To DC’s credit, they do continue to try new things with their New 52 line, launching two new titles in May, with four more to come next month — although all of those have ties to the company’s marquee properties. We’ll be keeping a close eye on both The Movement and The Green Team these first few months in the hopes that high profile creators (Gail Simone and Art and Franco, respectively) will hold off the rapid attrition we’ve seen in February’s Justice League of America spin-offs Katana and Vibe.

In better news, March’s launch of the Constantine title has led to somewhat solid numbers so far, as the title is poised to tie into July and August’s Trinity War crossover in the Justice League titles. All signs point to Constantine selling upwards of three times as many copies monthly as the cancelled Hellblazer series that preceded it, a definite win for DC Comics as they continue to bolster their Dark line with longtime Vertigo mainstays.


Special thanks to Comichron for having more stats than any comic fan can imagine!


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  1. Scott Gregson said:

    Wait, so Hellblazer was only selling 10k a month? How come it took so long to get cancelled? All the folks talking about DC “not giving it a chance” or “not believing in it” can go jump off a cliff. DC have obviously been sucking up the loss of this one for ages! Good to see JC – John Constantine, not that OTHER JC (Julius Caeser) – getting some decent numbers. Villains Month is also probably about the last we’ll see of Katana since they already promised the Creeper One-Shot, and it’ll be under JLDark in September. I remember reading an article months ago, around the first wave of cancellations/new titles for the New52, about how the Huntress Mini-Series sold pretty low and asking if DC would just put things that, previously, might have been Mini’s, as Ongoings, and just letting the market dictate if they wanted it to go on or not. Hearing that Katana’s sales are dropping makes me think they’ve done exactly that. Instead of giving her a solid, creatively consistent (and focused) mini, they’ve opted for an ongoing (which has been really… REALLY… odd). I’m still getting it – I like the character – but I think the guys at DC decided to think of “mini-series” as “a series that they cancel when the sales start to drop”.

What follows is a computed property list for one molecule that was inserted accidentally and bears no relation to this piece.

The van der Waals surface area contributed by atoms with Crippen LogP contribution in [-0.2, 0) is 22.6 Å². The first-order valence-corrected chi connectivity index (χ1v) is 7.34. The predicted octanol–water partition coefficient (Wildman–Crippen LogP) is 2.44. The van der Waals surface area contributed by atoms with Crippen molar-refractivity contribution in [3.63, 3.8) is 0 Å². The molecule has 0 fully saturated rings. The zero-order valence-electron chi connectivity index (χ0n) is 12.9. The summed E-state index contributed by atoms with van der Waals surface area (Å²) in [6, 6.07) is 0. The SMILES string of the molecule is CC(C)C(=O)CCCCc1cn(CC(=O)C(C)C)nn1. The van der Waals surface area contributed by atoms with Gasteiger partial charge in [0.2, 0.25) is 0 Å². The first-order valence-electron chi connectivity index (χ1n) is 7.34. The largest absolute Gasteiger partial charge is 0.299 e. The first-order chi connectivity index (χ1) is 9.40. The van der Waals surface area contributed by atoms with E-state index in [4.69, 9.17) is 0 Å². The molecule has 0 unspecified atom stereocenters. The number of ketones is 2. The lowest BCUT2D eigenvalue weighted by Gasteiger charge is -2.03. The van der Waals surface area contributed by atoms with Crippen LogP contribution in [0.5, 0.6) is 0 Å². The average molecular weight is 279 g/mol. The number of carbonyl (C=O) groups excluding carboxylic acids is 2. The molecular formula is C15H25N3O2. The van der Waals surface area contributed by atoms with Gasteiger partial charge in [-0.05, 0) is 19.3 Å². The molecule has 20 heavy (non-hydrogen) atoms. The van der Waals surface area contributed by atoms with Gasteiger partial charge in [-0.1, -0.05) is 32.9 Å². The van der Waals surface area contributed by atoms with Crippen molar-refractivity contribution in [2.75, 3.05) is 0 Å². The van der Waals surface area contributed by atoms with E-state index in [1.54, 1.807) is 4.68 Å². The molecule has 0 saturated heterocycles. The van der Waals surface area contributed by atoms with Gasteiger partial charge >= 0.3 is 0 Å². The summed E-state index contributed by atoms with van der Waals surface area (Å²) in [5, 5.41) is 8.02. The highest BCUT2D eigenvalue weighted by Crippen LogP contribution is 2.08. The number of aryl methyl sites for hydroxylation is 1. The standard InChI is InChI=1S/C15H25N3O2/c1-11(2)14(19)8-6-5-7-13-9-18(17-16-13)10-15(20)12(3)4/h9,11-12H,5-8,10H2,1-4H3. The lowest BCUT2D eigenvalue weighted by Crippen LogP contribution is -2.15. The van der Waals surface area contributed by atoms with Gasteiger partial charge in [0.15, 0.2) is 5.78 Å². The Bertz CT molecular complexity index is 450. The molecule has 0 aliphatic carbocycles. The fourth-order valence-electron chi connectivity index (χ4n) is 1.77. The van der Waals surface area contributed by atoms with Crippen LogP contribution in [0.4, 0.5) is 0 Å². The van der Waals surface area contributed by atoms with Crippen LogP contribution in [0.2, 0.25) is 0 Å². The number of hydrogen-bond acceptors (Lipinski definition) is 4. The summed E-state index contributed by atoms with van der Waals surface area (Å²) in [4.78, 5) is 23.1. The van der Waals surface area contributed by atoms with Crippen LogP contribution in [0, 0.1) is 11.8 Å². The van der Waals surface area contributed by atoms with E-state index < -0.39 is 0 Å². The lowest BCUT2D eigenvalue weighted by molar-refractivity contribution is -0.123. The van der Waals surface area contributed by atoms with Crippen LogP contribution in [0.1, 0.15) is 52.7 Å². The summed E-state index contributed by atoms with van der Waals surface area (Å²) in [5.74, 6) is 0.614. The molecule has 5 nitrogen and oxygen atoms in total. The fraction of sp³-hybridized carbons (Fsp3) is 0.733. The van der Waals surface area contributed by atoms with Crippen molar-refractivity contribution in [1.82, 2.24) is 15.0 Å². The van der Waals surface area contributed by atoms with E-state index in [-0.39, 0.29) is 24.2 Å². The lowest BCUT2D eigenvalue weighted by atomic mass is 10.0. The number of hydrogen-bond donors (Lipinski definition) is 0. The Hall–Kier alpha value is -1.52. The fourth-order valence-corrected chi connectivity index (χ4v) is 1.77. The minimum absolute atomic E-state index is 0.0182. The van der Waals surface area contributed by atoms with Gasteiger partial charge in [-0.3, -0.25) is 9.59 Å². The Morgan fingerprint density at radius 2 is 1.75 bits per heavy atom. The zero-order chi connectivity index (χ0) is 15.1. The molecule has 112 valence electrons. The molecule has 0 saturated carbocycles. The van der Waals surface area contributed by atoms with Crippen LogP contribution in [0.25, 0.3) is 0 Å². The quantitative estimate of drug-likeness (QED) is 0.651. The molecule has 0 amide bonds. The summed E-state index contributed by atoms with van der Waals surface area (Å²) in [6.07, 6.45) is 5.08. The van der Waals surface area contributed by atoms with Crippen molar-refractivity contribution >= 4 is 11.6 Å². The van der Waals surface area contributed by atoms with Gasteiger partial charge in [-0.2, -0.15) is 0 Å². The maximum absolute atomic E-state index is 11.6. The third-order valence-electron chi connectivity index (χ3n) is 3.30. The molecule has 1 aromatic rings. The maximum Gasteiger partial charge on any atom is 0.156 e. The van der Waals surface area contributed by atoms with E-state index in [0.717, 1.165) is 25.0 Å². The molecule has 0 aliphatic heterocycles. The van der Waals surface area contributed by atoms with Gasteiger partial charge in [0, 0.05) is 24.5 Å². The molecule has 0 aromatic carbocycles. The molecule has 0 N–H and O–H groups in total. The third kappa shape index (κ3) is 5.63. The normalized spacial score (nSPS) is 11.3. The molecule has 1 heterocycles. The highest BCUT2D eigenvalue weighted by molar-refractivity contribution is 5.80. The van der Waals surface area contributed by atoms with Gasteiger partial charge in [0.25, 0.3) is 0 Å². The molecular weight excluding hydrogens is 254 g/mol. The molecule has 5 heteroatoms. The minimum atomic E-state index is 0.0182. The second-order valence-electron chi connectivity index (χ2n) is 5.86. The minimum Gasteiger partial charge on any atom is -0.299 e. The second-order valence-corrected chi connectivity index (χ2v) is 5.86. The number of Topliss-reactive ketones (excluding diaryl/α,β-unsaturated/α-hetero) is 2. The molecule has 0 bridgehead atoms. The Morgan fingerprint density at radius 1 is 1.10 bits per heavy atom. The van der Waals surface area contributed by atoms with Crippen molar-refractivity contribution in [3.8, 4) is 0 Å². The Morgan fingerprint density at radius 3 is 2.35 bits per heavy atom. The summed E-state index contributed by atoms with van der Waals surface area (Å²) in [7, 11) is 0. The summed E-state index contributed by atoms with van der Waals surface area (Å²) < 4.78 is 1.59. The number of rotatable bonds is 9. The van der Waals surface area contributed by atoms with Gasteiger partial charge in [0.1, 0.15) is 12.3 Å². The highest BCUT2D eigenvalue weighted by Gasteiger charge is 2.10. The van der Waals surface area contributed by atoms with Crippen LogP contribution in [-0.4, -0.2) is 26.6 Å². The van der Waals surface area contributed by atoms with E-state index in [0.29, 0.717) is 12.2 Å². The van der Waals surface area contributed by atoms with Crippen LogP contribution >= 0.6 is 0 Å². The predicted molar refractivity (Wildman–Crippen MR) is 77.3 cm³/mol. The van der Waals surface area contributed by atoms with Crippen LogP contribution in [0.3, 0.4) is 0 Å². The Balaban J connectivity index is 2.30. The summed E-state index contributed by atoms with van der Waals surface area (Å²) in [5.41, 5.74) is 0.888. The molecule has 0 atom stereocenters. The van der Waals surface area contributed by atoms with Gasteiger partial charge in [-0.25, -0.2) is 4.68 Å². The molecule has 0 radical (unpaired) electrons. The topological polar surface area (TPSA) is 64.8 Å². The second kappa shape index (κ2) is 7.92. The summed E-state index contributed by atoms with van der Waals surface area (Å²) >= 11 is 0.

Note, I have no issue with DC’s cancelling of low-sales titles and giving us new ones. We’d NEVER have seen Green Team or The Movement without it. But I’m pretty sure my old cat could have told you a Katana series was pretty much doomed from the get go, and if they had a story that HAD to be told, then they should have just made it a mini, or dropped it into DC Universe Presents (which they, of course, cancelled) and then sold it as a TP later on.

  2. Matt SantoriGriffith said:

    Yep. Hellblazer was only selling 10K a month, although it had OK trade sales too, like many Vertigo titles.

    Katana might not have much more time, but it will be back in October. There are a lot of books that have been subsumed under other titles for VIllains Month (like Batgirl or Red Hood) that are doing just fine.

    The reality is, EVERY series is a mini-series when it launches. If it takes off, it just keeps going, but nothing has been cancelled mid-story. All the creators are well-aware of what it takes to stay on the schedule, I’m sure.

  3. Scott Gregson said:

    Not MUCH beyond October, I would guess. I know they haven’t said “Last Issue” yet, but given that it’s not “Katana X.1: Creeper” it can’t be doing well. Same goes for Worlds’ Finest. The power couple are on one of Earth2’s villains covers. Surely this spells bad things for that title.

    Plus, I think the very nature of writing something that has a specific number of issues (compared to an ongoing) will always make the reading experience different. If you KNOW that you’ve got 8 issues, you’ll write a better 8 issues than if you’re told its an ongoing and get cancelled by issue 8. I haven’t read it but I would expect Mr Terrific was a little jumbled and slow to build specifically BECAUSE it was solicited as an ongoing, not a mini. If it was a mini, the writer could have focused much more on one specific story, and let the world build around it. In an ongoing, world comes first, almost.

    Its the market as we know it, of course, and we get excellent titles in both minis and ongoings, I just feel like a lot of these titles (Vibe, Katana, Mr Terrific, Worlds’ Finest, even the Legion books) would have benefitted more from a mini-series, then being sent out into ongoing land after a proper fanbase was built up. Obviously, the sales on mini’s (non uber-event mini’s anyway) has been low, but hit the right character and pitch and I would hope that folks wouid pick up on the idea pretty quick.